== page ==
Best Practices: Organizing Data Using OpenBOM Catalogs

Oleg Shilovitsky
Oleg Shilovitsky
12 April, 2023 | 6 min for reading
Best Practices: Organizing Data Using OpenBOM Catalogs

In today’s fast-paced manufacturing environment, Product Lifecycle Management (PLM) has become a critical discipline for organizations to effectively manage the entire lifecycle of their products. Within PLM, the data model plays a central role in defining all aspects of information management.  

The key element of this process is defining a flexible data model. A flexible data model is of paramount importance in PLM as it enables organizations to tailor their solution to specific customer needs. It is essential for efficient PLM processes and successful product development. 

Let’s take a closer look at why a flexible data model is crucial for PLM and how OpenBOM can help you to make it happen. 

A Flexible Data Model Is A Core of OpenBOM

The flexible data model is a core feature of OpenBOM as it enables businesses to efficiently manage product data throughout the product development and manufacturing lifecycle. Its adaptability, seamless collaboration, interconnectivity, scalability, and customizable reporting and analytics capabilities make OpenBOM a powerful solution for businesses looking to streamline their product data management processes and improve overall productivity and efficiency.

Here are the main principles of OpenBOM flexible data model organization: 

  1. Adaptive data objects for catalogs, BOMs, orders, and other data elements allow you to organize your data organization that fits your business. 
  2. Seamless collaboration by allowing organized instant sharing, dynamic views, and simultaneous data editing capabilities. 
  3. Integration capabilities that allow you to organize and change data on the fly when bringing data directly from external sources such as Excels, Engineering, and Enterprise Applications (eg. CAD, PDM, ERP) and via REST API.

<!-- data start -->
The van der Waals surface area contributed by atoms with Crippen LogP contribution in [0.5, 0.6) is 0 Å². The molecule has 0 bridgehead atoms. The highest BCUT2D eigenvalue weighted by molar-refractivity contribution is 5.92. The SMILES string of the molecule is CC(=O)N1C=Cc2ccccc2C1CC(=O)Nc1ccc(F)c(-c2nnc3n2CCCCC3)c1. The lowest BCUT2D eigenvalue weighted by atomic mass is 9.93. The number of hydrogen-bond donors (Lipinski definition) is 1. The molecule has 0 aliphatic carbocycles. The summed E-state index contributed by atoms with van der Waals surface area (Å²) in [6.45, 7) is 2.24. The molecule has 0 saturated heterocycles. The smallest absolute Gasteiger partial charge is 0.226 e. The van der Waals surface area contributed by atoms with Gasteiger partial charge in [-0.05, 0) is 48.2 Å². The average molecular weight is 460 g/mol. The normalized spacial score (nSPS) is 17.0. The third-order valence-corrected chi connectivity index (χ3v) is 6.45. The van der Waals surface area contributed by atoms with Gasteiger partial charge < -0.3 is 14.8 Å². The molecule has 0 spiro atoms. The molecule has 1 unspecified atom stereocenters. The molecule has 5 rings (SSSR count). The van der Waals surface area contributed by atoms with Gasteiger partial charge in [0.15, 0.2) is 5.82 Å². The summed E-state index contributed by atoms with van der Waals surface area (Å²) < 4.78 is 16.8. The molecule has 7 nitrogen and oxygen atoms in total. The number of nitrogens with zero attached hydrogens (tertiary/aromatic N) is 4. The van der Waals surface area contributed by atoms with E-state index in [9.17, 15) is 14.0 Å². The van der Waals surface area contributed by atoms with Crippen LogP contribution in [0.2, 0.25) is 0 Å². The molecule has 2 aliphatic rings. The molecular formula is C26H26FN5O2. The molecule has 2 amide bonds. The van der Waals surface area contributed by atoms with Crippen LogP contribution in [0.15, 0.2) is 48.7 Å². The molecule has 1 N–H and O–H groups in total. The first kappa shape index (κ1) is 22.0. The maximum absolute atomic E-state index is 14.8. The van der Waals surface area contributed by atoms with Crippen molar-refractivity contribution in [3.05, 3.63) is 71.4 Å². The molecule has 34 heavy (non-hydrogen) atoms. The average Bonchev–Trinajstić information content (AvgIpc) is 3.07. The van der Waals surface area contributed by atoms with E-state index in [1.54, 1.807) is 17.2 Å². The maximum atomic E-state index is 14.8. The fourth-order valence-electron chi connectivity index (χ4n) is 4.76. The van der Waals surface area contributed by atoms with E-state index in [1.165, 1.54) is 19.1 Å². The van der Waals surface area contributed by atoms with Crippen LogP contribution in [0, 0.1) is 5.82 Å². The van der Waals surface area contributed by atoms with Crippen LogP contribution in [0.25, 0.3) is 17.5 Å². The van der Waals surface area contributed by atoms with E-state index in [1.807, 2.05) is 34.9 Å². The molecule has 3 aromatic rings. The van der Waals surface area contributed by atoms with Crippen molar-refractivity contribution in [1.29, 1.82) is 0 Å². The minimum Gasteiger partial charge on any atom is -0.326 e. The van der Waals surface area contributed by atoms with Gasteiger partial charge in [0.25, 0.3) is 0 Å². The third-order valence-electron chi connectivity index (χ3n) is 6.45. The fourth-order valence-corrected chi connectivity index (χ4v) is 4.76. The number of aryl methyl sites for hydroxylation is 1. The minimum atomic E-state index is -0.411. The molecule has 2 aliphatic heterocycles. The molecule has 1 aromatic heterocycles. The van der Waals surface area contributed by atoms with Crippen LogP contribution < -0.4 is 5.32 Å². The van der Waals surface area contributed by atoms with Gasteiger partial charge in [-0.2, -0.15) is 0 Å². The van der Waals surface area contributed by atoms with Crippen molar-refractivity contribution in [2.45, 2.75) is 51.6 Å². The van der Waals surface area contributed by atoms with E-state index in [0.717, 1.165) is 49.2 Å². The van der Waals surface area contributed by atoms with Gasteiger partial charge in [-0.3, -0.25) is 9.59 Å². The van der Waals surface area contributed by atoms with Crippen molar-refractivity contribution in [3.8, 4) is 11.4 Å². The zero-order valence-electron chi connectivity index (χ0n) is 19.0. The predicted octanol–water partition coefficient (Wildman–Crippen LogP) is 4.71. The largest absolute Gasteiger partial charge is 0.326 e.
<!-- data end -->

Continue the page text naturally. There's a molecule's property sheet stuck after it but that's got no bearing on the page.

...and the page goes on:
4. Customizable Reporting and Visualization. OpenBOM’s flexible data model allows users to create custom reports and dashboards to gain insights into their product data. Also, new coming Graph Navigation capabilities allow for visualizing the data and all relationships.

The picture below shows you the core elements of the OpenBOM data model. Read more about it here – Flexible Data Model.

The core element of the model is an item type (catalogs). Let’s talk about how to organize catalogs and give you some tips on how to manage them easier. 

OpenBOM Catalogs – The Foundation of Data Model

A Catalog is a database for storing information about any item (parts, assemblies, labor, etc.) which may be used in a bill of materials. Think of Catalogs as a centralized location for all your items (standard, engineering, outsourced, etc.). Essentially any item in your company that has a part number can be an entry in a Catalog.  The picture below shows you a catalog in OpenBOM:

How can you organize data in catalogs in an easy way? Let’s take a look at some best practices. 

Best Practices of Data Organization Using Catalogs

In this section, I will give you step-by-step instructions on how to organize data about your product (items) in catalogs. Note- we recommend that this work be done by your Team Administrator. 

Properties, Item Types, Catalogs

The foundation of a catalog is data attributes (properties). OpenBOM allows you to define any attributes you want using data types predefined in OpenBOM. In general, any catalog is reflecting a specific item type (eg. mechanical items, resistors, fasteners, etc.). You can define any set of properties and use them in the catalogs.